Last year I got it in my head to create my own oracle deck. A few months later, the prototype was in my hands, and I was beside myself. It was almost too easy, and so much fun!
There are hundreds (probably thousands, actually) of tarot and oracle decks out there, many of them independently created and self-published. It's a good thing, too. Some of my favorite decks come from indie-artists.
If you've got the itch, a vision, and some spare time on your hands, I've compiled five tips to help you get started.
1. Pick the Format and Printer First
If you plan to get your deck printed, then choosing a format (tarot vs. playing card size vs. other size) and printer first thing is essential in my book. Whatever printer you pick will likely have a template you can follow, allowing you to approach your artwork with the appropriate dimensions, and DPI in mind. This will save you a lot of time with scanning and formatting your work if you only have to do it once! Make Playing Cards is the printer that I used for the Faerie's Nature Oracle deck.
2. Study Other Decks
Assuming that you already have your concept, you will have to get into the nitty gritty of what the cards will actually be. You can take a seat-of-your-pants approach, or plot out the structure of the deck ahead of time. By structure I mean how many cards, whether there will be a theme, groupings (like Minor and Major Arcana), and progression. To get ideas for structure it can be helpful to look at existing decks for ideas. When I was working on my deck, I referenced Brian Froud's Faeries' Oracle because I recalled that it had very unique groupings of cards.
3. Share Your Progress
If you aim to make a deck to sell, share it with your friends and social networks as you work on it. This will help build up interest and momentum, and seeing people's responses to the in-progress work can make for some mighty fine motivation.
4. Test Your Deck
It’s really hard to screw up in the creation of a divination tool, but ordering a prototype and taking your own deck for a spin is still a good idea. In reading with your deck you'll quickly learn if the meanings you've ascribed are too similar, or don't cover wide enough a range of topics. You'll see if the deck is fitting your original intention, or if it might be taking you down a completely different road. You'll probably also fall in love with it. Which is kind of nice.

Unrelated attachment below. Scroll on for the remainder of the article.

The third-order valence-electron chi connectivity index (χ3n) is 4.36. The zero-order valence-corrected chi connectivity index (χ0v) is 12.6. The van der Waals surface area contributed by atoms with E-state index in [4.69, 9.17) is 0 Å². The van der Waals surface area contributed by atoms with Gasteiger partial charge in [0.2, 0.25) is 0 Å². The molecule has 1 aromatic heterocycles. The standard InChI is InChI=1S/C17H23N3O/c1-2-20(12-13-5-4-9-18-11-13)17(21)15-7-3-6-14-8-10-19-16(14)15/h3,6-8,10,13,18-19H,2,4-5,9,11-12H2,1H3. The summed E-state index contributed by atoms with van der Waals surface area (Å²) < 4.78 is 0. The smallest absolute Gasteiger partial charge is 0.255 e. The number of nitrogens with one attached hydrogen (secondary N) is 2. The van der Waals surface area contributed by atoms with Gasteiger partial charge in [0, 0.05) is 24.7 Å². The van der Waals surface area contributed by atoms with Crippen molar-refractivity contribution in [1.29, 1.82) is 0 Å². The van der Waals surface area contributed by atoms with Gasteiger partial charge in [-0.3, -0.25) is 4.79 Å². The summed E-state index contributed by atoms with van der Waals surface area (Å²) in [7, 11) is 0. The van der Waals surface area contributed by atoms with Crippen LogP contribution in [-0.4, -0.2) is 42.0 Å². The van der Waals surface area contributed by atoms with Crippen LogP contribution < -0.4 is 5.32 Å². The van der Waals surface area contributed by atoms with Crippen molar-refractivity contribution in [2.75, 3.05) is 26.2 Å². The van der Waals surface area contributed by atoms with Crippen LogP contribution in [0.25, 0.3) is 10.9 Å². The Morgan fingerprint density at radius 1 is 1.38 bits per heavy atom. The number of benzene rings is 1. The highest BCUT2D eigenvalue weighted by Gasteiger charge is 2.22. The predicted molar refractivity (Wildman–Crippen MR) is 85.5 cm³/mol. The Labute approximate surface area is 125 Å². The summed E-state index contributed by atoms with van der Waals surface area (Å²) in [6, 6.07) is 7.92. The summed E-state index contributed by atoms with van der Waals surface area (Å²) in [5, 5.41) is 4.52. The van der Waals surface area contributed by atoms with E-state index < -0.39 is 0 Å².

5. Don’t be Afraid to Ditch Your Project
If at any point in the process your enthusiasm wanes, don't be afraid to put it on the back-burner. You can always pick it back up when that perfect solution strikes you, or reformulate it entirely. Sometimes good ideas need a little while to percolate. Other times...our good ideas were never that good to begin with.
Good reasons to stop:
- You don’t like the idea anymore. It doesn't resonate, and you think you can do better.
- You like what you've done, but you're burnt out on the process. Take a break! Come back fresh.
Bad reasons to stop:
- It’s been done before. I've got news for you...everything has been done before. As long as you're not copying someone else's work, there's room for your creation in the world.
- No one seems to care. I don't think this is ever a good reason to stop anything. However, if you weren't doing the deck for you (above everyone else) in the first place, then yeah, you might want to reconsider the project as a whole. Whenever you do something, do it for you. You can't control whether or not people will care, or like it, or hate it, so the best remedy is to make sure that you care, and that you enjoy it above all else.
Looking for more tips? Kristen of Over the Moon Oracle did a fantastic guest post on how to make your own tarot or oracle deck over at Little Red Tarot.